We should all define success, happiness and a life well lived for ourselves. This seems obvious. But it isn’t.
Too often we all form an idea of success that just goes along with the general consensus rather than based on our own criteria.
Why? Because we don’t define what our criteria is.
We might say we want to be as rich as Jeff Bezos or as talented as Julia Roberts. We might want to be as athletic as a professional soccer player or as ripped as a world-class body builder. Maybe we want to be as calm as a monk or as smart as Einstein. Maybe we want to be as tough as a Navy SEAL or as insightful as a philosopher.
But what if we changed things around. What if we wanted to be as rich as a monk or as athletic as Jeff Bezos? What if we wanted to be as insightful as a Navy SEAL or as tough as a philosopher?
The reality is that we all pick and choose various characteristics to build our concepts around success, happiness, and a life well lived. We choose the richest person to define success around money and we choose the most athletic person for our ideas about athleticism. But all of those people have many characteristics so we shouldn’t just choose the one that they leveraged the most.
We also can’t just look at an example of someone that we think meets our criteria and model them.
I’m currently reading a great book called The Behavior Gap. Author Carl Richards talks about the various systems and habits around investing. He identifies the patterns in our emotions that drive our decisions, often with unfavorable results.
In the book he talks about trying to determine if a decision was good or bad by the outcome.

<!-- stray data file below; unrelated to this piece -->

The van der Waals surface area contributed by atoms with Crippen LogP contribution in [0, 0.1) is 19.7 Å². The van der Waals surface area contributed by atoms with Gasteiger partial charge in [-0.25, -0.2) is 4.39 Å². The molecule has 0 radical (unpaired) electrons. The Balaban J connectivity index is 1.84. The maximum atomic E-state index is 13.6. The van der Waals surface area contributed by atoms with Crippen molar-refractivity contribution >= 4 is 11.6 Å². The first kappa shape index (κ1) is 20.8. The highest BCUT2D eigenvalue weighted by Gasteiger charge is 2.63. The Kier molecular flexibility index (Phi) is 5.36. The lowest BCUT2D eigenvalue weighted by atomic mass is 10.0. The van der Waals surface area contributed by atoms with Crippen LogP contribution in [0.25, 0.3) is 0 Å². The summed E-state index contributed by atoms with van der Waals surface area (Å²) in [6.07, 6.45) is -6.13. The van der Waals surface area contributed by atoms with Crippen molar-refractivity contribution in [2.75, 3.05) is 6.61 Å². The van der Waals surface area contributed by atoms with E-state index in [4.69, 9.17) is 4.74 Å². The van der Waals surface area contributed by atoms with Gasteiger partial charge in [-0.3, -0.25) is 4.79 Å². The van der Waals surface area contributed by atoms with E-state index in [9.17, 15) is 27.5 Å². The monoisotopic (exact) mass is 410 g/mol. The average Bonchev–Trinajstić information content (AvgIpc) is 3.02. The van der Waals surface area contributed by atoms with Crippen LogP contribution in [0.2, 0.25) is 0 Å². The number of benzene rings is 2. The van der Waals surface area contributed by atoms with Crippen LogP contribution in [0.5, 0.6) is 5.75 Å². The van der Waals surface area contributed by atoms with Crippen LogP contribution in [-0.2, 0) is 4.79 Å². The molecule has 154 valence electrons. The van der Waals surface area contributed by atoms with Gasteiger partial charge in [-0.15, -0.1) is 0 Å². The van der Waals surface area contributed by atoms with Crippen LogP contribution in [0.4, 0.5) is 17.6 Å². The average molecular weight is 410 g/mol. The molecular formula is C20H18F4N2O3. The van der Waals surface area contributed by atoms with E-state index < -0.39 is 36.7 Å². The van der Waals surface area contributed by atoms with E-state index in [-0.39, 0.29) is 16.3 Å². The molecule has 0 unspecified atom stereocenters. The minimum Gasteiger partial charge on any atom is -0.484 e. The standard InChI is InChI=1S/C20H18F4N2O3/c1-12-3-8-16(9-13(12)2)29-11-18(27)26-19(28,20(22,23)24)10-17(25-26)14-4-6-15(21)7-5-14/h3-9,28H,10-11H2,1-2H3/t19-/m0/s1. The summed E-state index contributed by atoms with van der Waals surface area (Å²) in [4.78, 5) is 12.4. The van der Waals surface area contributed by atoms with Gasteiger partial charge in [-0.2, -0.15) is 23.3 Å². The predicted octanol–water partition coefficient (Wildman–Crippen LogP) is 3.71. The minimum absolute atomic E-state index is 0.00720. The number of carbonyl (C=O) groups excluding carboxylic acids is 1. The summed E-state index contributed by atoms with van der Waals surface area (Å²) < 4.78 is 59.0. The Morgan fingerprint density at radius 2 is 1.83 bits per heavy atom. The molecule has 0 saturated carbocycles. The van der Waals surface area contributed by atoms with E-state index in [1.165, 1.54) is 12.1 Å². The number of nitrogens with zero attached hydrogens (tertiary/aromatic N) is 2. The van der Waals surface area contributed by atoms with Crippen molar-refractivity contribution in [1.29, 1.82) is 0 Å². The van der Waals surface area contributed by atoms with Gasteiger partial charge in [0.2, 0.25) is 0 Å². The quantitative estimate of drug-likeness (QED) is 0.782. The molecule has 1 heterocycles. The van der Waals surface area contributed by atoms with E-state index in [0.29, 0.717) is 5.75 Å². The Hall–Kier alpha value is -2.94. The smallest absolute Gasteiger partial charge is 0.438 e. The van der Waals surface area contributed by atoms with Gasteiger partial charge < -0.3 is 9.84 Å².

He says, “I’m reminded of that guy from England, thirty-two years old, who sold everything he owned and took the cash ($135,300) to Vegas for one roll of the roulette wheel.”
Then he asks, “Good decision or bad?”
Before knowing the outcome most of us would say it was a bad decision. But then Richards shares that he actually won. Then he asks again if the decision was good or bad.
His answer, “it was still a horrible decision.” The reason is that the various criteria that he used to make the decision were bad. It was too risky and he got lucky. Good luck doesn’t mean the decision was a good one.
Richards also tackles the idea that there are a few people that make financial predictions that turn out to be true. He argues that being right doesn’t mean it was the right decision either.
“If people make enough guesses, they are bound to get at least a few of them right.”
All of this should lead us to stop and think about success, happiness and a life well lived differently. Instead of trying to look for external examples, stop and think about you for second.
What would make you successful in your mind? What would make you happy in life? At the end of your life, how would you know that you lived your life to the fullest?
Don’t just take a bunch of examples that only show a part of the full picture. Start to develop the full picture, and use you as the example. Then, work to do the things necessary to become that example of success and happiness.